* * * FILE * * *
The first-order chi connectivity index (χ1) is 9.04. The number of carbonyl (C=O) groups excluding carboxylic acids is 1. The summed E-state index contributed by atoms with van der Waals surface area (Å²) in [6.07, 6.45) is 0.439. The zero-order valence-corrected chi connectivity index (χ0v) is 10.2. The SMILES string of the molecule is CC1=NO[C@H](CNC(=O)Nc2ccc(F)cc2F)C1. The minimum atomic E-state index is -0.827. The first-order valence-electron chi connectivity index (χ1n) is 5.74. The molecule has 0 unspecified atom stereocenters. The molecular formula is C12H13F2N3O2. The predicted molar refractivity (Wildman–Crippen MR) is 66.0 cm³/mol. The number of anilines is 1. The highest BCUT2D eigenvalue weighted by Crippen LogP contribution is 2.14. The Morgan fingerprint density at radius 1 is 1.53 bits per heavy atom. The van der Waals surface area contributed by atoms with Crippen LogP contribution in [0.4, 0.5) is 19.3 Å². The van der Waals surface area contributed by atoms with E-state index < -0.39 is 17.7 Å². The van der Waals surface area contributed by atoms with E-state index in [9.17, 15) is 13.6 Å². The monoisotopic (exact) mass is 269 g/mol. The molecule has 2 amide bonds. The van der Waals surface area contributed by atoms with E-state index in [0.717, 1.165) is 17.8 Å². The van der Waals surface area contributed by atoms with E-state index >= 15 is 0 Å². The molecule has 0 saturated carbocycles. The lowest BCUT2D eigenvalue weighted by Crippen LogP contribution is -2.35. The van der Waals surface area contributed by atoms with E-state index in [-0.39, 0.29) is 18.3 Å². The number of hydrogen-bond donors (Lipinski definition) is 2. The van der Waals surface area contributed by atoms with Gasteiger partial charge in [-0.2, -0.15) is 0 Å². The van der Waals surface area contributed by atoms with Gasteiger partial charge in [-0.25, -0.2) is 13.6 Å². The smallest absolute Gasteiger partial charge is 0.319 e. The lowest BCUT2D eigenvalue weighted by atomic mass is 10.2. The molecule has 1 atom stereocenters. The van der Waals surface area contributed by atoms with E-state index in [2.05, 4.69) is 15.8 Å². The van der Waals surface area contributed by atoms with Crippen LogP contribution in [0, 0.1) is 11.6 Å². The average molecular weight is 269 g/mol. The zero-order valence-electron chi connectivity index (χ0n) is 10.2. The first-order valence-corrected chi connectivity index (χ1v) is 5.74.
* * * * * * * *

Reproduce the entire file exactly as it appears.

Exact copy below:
The first-order chi connectivity index (χ1) is 9.04. The number of carbonyl (C=O) groups excluding carboxylic acids is 1. The summed E-state index contributed by atoms with van der Waals surface area (Å²) in [6.07, 6.45) is 0.439. The zero-order valence-corrected chi connectivity index (χ0v) is 10.2. The SMILES string of the molecule is CC1=NO[C@H](CNC(=O)Nc2ccc(F)cc2F)C1. The minimum atomic E-state index is -0.827. The first-order valence-electron chi connectivity index (χ1n) is 5.74. The molecule has 0 unspecified atom stereocenters. The molecular formula is C12H13F2N3O2. The predicted molar refractivity (Wildman–Crippen MR) is 66.0 cm³/mol. The number of anilines is 1. The highest BCUT2D eigenvalue weighted by Crippen LogP contribution is 2.14. The Morgan fingerprint density at radius 1 is 1.53 bits per heavy atom. The van der Waals surface area contributed by atoms with Crippen LogP contribution in [0.4, 0.5) is 19.3 Å². The van der Waals surface area contributed by atoms with E-state index < -0.39 is 17.7 Å². The van der Waals surface area contributed by atoms with E-state index in [9.17, 15) is 13.6 Å². The monoisotopic (exact) mass is 269 g/mol. The molecule has 2 amide bonds. The van der Waals surface area contributed by atoms with E-state index in [0.717, 1.165) is 17.8 Å². The van der Waals surface area contributed by atoms with E-state index >= 15 is 0 Å². The molecule has 0 saturated carbocycles. The lowest BCUT2D eigenvalue weighted by Crippen LogP contribution is -2.35. The van der Waals surface area contributed by atoms with E-state index in [-0.39, 0.29) is 18.3 Å². The number of hydrogen-bond donors (Lipinski definition) is 2. The van der Waals surface area contributed by atoms with Gasteiger partial charge in [-0.2, -0.15) is 0 Å². The van der Waals surface area contributed by atoms with Gasteiger partial charge in [-0.25, -0.2) is 13.6 Å². The smallest absolute Gasteiger partial charge is 0.319 e. The lowest BCUT2D eigenvalue weighted by atomic mass is 10.2. The molecule has 1 atom stereocenters. The van der Waals surface area contributed by atoms with E-state index in [2.05, 4.69) is 15.8 Å². The van der Waals surface area contributed by atoms with Crippen LogP contribution in [0, 0.1) is 11.6 Å². The average molecular weight is 269 g/mol. The zero-order valence-electron chi connectivity index (χ0n) is 10.2. The first-order valence-corrected chi connectivity index (χ1v) is 5.74.